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Summer Movements and Habitat Use by Sage Grouse Broods in Central Montana
Richard O. Wallestad
The Journal of Wildlife Management
Vol. 35, No. 1 (Jan., 1971), pp. 129-136
Stable URL: http://www.jstor.org/stable/3799881
Page Count: 8
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The habitat use and movements of sage grouse (Centrocercus urophasianus) broods were studied with the aid of radiotelemetry in central Montana during the summers of 1968 and 1969. Five hundred and eleven locations were obtained on 13 radio-marked sage grouse broods. In both summers big sagebrush (Artemisia tridentata) in scattered (1-10 percent) and common (10-25 percent) densities received the greatest utilization by broods. Sagebrush heights at brood sites ranged mainly between 6 and 18 inches. For the 2 years combined, sagebrush canopy coverage averaged 14 percent for June, 12 percent for July, 10 percent for August, and 21 percent for September. Broods utilized sagebrush-grassland benches early in the summer (June and July) and shifted to greasewood (Sarcobatus vermiculatus) bottoms and/or alfalfa (Medicago sativa) fields as the forbs on the higher elevations became desiccated. Broods remained in these bottom types until late August and early September and then shifted back into sagebrush. Sizes of areas used by broods averaged 213 acres in sagebrush in early summer (June and July), 144 acres in alfalfa fields (July and August), 91 acres in greasewood bottoms (July and August), and 128 acres in sagebrush in late summer (August and September). Availability of food appeared to be the factor that determined the vegetational types utilized by broods during different periods of the summer.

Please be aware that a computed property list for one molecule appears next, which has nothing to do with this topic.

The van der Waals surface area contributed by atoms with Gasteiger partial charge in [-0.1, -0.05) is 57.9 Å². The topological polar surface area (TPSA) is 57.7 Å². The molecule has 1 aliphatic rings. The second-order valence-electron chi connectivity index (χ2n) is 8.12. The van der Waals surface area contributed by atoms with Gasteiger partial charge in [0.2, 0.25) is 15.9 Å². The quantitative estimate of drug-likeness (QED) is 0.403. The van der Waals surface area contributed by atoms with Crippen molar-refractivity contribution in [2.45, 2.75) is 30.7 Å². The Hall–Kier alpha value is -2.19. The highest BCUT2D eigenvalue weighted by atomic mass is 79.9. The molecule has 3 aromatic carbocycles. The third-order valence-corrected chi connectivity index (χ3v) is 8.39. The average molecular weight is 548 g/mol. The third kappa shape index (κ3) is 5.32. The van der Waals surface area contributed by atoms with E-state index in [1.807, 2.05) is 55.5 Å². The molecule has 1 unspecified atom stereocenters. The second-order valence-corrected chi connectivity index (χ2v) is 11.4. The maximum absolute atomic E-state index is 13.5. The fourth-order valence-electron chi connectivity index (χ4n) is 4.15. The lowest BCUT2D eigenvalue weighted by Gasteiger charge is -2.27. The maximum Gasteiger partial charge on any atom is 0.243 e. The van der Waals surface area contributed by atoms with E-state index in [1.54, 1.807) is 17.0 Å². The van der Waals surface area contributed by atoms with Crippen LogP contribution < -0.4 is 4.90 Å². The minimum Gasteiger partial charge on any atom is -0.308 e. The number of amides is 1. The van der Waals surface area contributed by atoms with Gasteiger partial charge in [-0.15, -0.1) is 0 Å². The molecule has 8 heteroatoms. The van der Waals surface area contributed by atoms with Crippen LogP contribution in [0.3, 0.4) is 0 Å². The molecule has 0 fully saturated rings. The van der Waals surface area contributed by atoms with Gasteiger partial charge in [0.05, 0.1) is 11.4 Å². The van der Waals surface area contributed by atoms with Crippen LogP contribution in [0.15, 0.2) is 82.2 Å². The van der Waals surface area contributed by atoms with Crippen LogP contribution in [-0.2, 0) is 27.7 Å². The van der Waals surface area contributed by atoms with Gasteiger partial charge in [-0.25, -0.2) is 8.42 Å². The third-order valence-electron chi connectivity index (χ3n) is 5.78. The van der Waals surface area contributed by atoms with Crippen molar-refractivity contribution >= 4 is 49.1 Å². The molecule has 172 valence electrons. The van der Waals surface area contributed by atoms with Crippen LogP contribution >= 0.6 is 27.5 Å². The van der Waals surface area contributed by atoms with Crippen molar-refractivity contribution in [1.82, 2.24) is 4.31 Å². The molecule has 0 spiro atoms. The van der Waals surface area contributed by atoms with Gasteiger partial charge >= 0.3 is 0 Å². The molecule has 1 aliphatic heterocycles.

The Journal of Wildlife Management © 1971 Wiley